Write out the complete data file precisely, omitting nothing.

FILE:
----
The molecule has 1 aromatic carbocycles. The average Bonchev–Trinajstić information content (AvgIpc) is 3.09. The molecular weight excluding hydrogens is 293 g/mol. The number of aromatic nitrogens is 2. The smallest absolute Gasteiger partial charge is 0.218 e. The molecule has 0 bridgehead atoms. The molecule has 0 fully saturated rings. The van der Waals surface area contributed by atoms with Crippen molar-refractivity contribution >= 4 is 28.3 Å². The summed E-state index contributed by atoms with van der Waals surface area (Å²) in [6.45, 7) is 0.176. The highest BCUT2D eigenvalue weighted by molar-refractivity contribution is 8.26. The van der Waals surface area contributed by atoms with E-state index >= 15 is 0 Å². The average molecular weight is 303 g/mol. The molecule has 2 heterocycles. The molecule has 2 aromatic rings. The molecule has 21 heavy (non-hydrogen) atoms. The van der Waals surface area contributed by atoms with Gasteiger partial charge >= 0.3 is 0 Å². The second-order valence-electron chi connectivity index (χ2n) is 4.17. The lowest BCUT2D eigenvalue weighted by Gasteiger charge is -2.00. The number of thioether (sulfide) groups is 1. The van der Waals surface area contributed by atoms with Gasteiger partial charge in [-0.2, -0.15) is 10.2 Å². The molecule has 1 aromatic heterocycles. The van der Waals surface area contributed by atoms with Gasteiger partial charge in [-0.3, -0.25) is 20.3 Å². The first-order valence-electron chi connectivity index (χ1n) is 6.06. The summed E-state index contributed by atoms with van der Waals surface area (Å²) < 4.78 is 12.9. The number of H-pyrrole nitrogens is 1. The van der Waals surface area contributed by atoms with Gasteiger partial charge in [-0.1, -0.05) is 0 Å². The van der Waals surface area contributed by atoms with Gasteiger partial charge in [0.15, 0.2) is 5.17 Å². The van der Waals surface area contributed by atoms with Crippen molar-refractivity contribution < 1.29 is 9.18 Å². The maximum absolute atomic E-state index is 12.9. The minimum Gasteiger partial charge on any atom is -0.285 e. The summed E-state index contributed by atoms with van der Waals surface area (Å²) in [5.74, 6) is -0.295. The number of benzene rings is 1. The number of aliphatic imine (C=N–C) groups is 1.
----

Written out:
The molecule has 1 aromatic carbocycles. The average Bonchev–Trinajstić information content (AvgIpc) is 3.09. The molecular weight excluding hydrogens is 293 g/mol. The number of aromatic nitrogens is 2. The smallest absolute Gasteiger partial charge is 0.218 e. The molecule has 0 bridgehead atoms. The molecule has 0 fully saturated rings. The van der Waals surface area contributed by atoms with Crippen molar-refractivity contribution >= 4 is 28.3 Å². The summed E-state index contributed by atoms with van der Waals surface area (Å²) in [6.45, 7) is 0.176. The highest BCUT2D eigenvalue weighted by molar-refractivity contribution is 8.26. The van der Waals surface area contributed by atoms with E-state index >= 15 is 0 Å². The average molecular weight is 303 g/mol. The molecule has 2 heterocycles. The molecule has 2 aromatic rings. The molecule has 21 heavy (non-hydrogen) atoms. The van der Waals surface area contributed by atoms with Gasteiger partial charge >= 0.3 is 0 Å². The second-order valence-electron chi connectivity index (χ2n) is 4.17. The lowest BCUT2D eigenvalue weighted by Gasteiger charge is -2.00. The number of thioether (sulfide) groups is 1. The van der Waals surface area contributed by atoms with Gasteiger partial charge in [-0.2, -0.15) is 10.2 Å². The molecule has 1 aromatic heterocycles. The van der Waals surface area contributed by atoms with Gasteiger partial charge in [-0.3, -0.25) is 20.3 Å². The first-order valence-electron chi connectivity index (χ1n) is 6.06. The summed E-state index contributed by atoms with van der Waals surface area (Å²) < 4.78 is 12.9. The number of H-pyrrole nitrogens is 1. The van der Waals surface area contributed by atoms with Gasteiger partial charge in [-0.1, -0.05) is 0 Å². The van der Waals surface area contributed by atoms with Gasteiger partial charge in [0.15, 0.2) is 5.17 Å². The van der Waals surface area contributed by atoms with Crippen molar-refractivity contribution < 1.29 is 9.18 Å². The maximum absolute atomic E-state index is 12.9. The minimum Gasteiger partial charge on any atom is -0.285 e. The summed E-state index contributed by atoms with van der Waals surface area (Å²) in [5.74, 6) is -0.295. The number of benzene rings is 1. The number of aliphatic imine (C=N–C) groups is 1.